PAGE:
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Leaving the Salloum family feeling like part of the family might have set a tough precedent for the project had our experience not been so similar everywhere we called.

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When you tell people you’re photographing a food book that will take you all over Australia the offers from friends, family, strangers and even contributors to carry our bags and join the journey as extra crew came thick and fast. However, I’d do anything to avoid the harsh Aussie sun (especially where that was coupled by 40 degree heat and 100 percent humidity) and that meant the team was often on the road in the darkness in order to arrive at a remote location well in advance of sunrise. I wonder if the offers of bag carrying crew would have been revoked on those days? I’m incredibly grateful for the good humour of our team and the contributors who obliged my requests. Bush tomato cultivator Max Emery lives two hours from Alice Springs and so to meet him for our damper shoot we left Alice at 3am and followed a mud map to the corner of two red dirt roads near Rainbow Valley. Happily we met a kangaroo leaving that shoot rather than in the pitch black night as we drove into the valley. The glowing pink sunrise illuminating Max’s well worn hat, the soft yellow of the grass hiding the spiky spinifex and the red sandstone cliffs that greeted us as the billy boiled was worth the early morning.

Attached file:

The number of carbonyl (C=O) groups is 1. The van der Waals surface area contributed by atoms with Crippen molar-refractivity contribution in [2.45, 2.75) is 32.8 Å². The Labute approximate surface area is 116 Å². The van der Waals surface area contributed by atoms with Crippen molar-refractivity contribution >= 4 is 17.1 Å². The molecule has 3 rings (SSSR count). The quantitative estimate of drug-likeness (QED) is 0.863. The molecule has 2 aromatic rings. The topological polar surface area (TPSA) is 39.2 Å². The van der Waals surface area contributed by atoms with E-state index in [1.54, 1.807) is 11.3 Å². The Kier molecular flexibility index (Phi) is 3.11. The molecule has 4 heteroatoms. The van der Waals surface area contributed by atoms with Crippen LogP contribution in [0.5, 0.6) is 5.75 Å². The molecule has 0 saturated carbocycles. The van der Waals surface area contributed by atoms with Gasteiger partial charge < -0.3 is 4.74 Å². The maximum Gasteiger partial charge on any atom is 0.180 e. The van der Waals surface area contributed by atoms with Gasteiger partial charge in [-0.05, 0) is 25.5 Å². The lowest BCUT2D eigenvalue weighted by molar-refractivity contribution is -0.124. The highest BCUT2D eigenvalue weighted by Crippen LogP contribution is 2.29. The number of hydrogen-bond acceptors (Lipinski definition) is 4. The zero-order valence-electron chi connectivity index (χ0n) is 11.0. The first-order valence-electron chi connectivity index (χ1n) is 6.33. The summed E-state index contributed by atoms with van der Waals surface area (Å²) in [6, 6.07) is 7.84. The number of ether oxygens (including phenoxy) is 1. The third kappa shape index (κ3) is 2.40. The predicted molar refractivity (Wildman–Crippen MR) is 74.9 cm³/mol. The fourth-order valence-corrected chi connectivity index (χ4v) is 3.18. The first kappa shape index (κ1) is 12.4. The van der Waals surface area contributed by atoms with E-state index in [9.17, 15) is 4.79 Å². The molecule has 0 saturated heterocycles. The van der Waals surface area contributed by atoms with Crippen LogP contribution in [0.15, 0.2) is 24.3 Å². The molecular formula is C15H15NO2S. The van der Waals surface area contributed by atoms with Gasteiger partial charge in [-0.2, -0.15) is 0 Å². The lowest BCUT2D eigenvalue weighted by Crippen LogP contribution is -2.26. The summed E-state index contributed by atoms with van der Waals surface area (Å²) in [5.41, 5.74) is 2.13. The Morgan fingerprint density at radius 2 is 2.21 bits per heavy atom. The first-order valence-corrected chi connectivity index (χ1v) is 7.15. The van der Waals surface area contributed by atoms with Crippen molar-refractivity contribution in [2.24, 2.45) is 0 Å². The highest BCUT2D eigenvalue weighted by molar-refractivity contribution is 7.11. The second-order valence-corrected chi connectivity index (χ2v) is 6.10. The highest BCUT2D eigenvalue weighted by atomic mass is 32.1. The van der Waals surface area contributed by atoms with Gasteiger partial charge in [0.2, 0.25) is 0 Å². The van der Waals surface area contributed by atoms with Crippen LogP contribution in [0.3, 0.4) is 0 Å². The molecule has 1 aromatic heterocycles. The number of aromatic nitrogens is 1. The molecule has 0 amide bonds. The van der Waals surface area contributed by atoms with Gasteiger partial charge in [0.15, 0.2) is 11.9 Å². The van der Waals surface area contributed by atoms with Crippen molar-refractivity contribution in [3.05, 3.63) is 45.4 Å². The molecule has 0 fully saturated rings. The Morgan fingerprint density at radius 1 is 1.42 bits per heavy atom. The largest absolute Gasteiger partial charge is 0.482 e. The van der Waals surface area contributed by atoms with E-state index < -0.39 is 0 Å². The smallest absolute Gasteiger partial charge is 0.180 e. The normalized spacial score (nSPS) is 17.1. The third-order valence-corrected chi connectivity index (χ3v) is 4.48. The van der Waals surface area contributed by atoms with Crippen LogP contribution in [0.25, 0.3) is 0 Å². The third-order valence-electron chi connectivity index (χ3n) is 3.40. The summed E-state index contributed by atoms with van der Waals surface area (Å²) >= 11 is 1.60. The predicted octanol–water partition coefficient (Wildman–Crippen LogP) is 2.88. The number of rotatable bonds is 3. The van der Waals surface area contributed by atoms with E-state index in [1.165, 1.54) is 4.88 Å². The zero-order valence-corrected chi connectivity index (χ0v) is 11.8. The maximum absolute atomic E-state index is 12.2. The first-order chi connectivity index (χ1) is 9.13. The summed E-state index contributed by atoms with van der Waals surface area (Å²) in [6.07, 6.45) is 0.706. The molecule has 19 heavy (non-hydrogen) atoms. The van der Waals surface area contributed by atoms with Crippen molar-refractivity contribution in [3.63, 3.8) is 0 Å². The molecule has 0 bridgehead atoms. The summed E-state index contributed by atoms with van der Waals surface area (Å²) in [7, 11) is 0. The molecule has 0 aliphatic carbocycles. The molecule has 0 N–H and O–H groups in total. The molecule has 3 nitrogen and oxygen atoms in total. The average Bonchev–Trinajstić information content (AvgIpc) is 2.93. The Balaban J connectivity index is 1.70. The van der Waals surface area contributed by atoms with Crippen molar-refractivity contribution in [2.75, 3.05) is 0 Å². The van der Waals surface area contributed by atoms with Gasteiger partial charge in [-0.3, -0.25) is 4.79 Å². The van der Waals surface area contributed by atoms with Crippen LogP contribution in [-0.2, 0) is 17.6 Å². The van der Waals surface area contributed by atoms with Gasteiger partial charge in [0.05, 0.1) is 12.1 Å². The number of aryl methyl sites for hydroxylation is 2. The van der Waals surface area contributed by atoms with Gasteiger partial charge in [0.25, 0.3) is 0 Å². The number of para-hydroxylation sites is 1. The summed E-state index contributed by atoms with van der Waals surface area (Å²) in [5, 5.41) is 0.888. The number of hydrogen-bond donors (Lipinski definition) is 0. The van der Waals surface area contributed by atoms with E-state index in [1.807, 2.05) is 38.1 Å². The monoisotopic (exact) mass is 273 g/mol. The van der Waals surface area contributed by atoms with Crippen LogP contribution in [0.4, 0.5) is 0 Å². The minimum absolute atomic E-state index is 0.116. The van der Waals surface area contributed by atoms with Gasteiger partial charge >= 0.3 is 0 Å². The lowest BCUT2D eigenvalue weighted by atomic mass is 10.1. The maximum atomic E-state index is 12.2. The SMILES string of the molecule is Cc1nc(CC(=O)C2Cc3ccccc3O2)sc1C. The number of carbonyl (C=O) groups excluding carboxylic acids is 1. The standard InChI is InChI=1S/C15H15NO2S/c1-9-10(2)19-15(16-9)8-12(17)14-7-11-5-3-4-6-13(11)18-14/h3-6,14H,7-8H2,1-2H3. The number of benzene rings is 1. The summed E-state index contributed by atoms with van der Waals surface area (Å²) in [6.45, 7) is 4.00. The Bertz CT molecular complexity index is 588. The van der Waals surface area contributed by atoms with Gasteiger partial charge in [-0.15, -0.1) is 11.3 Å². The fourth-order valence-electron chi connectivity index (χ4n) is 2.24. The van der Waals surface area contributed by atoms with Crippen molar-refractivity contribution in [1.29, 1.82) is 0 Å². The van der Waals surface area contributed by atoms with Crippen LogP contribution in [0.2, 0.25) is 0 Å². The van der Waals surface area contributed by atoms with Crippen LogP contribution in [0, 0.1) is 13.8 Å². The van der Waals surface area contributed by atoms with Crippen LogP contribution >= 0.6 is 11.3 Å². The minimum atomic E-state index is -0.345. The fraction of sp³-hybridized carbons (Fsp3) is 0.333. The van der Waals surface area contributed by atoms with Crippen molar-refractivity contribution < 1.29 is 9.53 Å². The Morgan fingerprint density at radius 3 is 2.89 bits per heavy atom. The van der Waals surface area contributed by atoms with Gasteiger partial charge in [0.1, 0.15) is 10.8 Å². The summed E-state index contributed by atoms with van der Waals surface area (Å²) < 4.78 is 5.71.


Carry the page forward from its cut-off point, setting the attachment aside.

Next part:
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In fact, every early morning, late night and long drive was well rewarded. One of the images that is etched into my mind is our early morning journey off the coast of Perth with Jim Mendolia and his crew. Off the coast on the hunt for sardines the boat was met by a pod of dolphins who, in the splendid pink of the morning, shepherded us  to our fishing location where we gathered a load of the silvery glittering fish as Jim’s brand new Australian flag flapped proudly at the bow of the boat.